Connect With Disconnect

“I've been having difficulty connecting to my practice…”

This statement arrived via email recently. There was much more to the exchanges that followed, but this was the core of the matter: a sense of disconnection with practice. Because so many of us struggle with this from time to time, I asked my correspondent if I could share some of what passed between us. Permission granted, I - or should I say, we - offer the following:

The first thing to realize is that struggling to connect with practice is a pretty common experience. This takes a lot of weight off. ‘Really? This is common?’ Fears of something being wrong loosen at this point. Worries of missing out unwind. An inner sense of ‘Whew!’ is followed by a sigh of relief.   

The next thing to understand when this sort of thing arises is that often - but certainly not always - that sense of disconnection reflects the fact that one’s meditation path is coming to life. This one often takes a moment to sink in, so let’s repeat the statement: Disconnection often reflects the fact that one’s meditation path is coming to life.   

For whatever reason, early in our relationship with this work many of us find an experience in practice that closely corresponds to what we think ‘meditation’ should be. A sense of relaxation. A slowing of thoughts. An inner openness. We sit down, settle a little, and these sorts of things come forward. ‘This is great!’ we think as we sign up for another class.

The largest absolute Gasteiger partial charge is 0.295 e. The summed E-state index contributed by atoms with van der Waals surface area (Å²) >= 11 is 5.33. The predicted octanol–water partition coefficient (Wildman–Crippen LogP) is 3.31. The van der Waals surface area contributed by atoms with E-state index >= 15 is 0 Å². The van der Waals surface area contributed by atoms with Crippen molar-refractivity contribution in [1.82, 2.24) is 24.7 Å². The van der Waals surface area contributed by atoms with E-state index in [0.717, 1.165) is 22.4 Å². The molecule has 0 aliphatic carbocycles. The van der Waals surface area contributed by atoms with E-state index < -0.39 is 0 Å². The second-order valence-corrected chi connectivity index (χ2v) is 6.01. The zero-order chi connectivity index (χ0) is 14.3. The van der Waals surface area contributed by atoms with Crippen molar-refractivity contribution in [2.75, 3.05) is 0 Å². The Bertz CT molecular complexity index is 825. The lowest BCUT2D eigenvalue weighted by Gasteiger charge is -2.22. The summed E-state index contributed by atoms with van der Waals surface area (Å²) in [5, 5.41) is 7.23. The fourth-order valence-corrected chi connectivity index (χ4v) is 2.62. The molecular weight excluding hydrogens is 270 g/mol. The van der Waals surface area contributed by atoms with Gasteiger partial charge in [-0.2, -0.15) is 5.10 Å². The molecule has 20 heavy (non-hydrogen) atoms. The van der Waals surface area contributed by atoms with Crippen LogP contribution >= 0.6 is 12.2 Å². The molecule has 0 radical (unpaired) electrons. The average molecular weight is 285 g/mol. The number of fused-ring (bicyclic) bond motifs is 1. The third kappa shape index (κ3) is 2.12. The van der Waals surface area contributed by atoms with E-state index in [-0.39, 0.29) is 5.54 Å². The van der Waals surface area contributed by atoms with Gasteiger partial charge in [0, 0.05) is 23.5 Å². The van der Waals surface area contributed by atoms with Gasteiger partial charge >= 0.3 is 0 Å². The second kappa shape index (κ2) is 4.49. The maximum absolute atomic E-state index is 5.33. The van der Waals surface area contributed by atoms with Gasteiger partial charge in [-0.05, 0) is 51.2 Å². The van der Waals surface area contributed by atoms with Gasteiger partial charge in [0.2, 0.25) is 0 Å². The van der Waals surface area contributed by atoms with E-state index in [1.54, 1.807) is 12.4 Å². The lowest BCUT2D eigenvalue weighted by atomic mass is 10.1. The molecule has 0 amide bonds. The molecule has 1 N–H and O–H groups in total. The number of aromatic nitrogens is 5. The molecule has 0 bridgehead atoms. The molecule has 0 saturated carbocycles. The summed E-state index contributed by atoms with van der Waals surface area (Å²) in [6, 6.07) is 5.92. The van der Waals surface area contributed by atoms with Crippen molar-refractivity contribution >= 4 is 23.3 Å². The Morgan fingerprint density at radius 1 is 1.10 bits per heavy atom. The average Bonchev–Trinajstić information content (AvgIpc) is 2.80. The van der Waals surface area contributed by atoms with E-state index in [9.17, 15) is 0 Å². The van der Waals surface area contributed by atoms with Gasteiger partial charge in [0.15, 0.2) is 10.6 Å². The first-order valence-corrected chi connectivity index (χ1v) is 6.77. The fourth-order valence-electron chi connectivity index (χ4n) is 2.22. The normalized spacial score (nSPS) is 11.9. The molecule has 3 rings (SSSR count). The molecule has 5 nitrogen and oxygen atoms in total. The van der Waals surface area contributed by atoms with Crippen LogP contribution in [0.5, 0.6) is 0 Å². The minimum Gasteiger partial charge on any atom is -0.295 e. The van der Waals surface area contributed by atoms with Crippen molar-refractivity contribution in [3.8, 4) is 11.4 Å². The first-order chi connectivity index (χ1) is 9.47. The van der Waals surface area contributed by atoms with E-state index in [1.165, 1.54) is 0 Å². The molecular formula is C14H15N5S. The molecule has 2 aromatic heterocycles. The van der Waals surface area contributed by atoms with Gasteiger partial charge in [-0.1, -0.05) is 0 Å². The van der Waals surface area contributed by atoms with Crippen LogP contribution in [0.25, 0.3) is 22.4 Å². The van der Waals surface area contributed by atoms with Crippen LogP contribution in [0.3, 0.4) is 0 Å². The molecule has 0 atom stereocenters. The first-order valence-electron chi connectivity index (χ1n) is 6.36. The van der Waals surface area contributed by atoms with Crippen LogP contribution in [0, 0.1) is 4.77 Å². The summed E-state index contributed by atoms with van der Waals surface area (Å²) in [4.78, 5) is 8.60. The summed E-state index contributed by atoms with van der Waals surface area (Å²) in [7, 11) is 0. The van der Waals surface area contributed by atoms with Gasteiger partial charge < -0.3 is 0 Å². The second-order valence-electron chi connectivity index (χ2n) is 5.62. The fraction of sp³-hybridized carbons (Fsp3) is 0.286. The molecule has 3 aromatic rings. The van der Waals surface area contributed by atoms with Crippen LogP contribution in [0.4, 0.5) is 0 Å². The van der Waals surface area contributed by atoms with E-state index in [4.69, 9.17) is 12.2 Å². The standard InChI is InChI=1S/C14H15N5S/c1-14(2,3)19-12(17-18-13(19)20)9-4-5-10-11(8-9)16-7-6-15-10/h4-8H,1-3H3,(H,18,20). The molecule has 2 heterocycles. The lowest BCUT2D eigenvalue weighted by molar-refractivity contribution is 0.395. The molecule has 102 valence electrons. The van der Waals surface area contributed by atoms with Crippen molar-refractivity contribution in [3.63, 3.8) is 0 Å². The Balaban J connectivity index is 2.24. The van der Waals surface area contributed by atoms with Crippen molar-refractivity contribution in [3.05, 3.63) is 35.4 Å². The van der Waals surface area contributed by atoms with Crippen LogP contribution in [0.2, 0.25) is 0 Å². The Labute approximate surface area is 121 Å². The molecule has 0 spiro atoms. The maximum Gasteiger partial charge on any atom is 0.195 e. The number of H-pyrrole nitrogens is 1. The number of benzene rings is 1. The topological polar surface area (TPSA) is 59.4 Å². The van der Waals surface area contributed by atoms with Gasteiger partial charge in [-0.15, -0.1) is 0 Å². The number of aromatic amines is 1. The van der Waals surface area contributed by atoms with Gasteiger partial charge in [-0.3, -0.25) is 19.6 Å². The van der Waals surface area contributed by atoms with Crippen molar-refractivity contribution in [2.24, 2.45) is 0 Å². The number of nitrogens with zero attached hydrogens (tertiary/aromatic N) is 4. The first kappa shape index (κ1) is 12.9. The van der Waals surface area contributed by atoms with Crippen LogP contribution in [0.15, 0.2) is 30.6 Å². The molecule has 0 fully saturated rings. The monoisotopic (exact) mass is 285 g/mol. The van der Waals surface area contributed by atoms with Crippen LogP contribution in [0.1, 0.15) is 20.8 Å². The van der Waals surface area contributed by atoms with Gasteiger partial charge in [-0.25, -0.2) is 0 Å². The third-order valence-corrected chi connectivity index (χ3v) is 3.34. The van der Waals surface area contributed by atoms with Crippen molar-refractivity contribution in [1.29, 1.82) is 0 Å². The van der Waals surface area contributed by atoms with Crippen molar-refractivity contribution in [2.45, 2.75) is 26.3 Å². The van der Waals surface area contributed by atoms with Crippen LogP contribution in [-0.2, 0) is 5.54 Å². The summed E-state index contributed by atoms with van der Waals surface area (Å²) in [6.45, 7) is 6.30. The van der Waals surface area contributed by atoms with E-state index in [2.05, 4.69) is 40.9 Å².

Sooner or later, however, our practice - our body, our life - will move on from that experience to another one. No problem, right? Well, big ‘problem’ if when we sit down to meditate we are actually standing on the front stoop of our summer home waiting for yesterday’s relaxation to show up. As minutes tick by and our expected date continues to ‘no show’, we’ll likely begin to feel confused. We’ll begin to feel frustrated. To the extent that these do not correspond to our ideas about meditation, we’ll begin to feel disjointed, disoriented, and - yes - disconnected.

How to fix this? Well, any attempt to fix this situation assumes there’s something wrong, assumes there’s a ‘problem’ - and there are those little air quotes again! In fact, there’s nothing wrong here. As mentioned, something pretty exciting may actually be taking place. Our practice is coming to life. Our practice is connecting with life. And as is often the case - for me, anyway - this life is a wee bit different than expected. 

At this point, a question might be worth exploring. The next time you find yourself having a hard time connecting with practice, ask, ‘What is my experience right now?’ Whatever the answer might be - good or bad, pleasant or unpleasant, affirming or disappointing; even if it’s a sense of being a thousand miles removed from the body - feel this. This is your one and only connection point in this moment. It is your trustworthy guide into a deeper relationship with practice and, of course, with life.

- Neil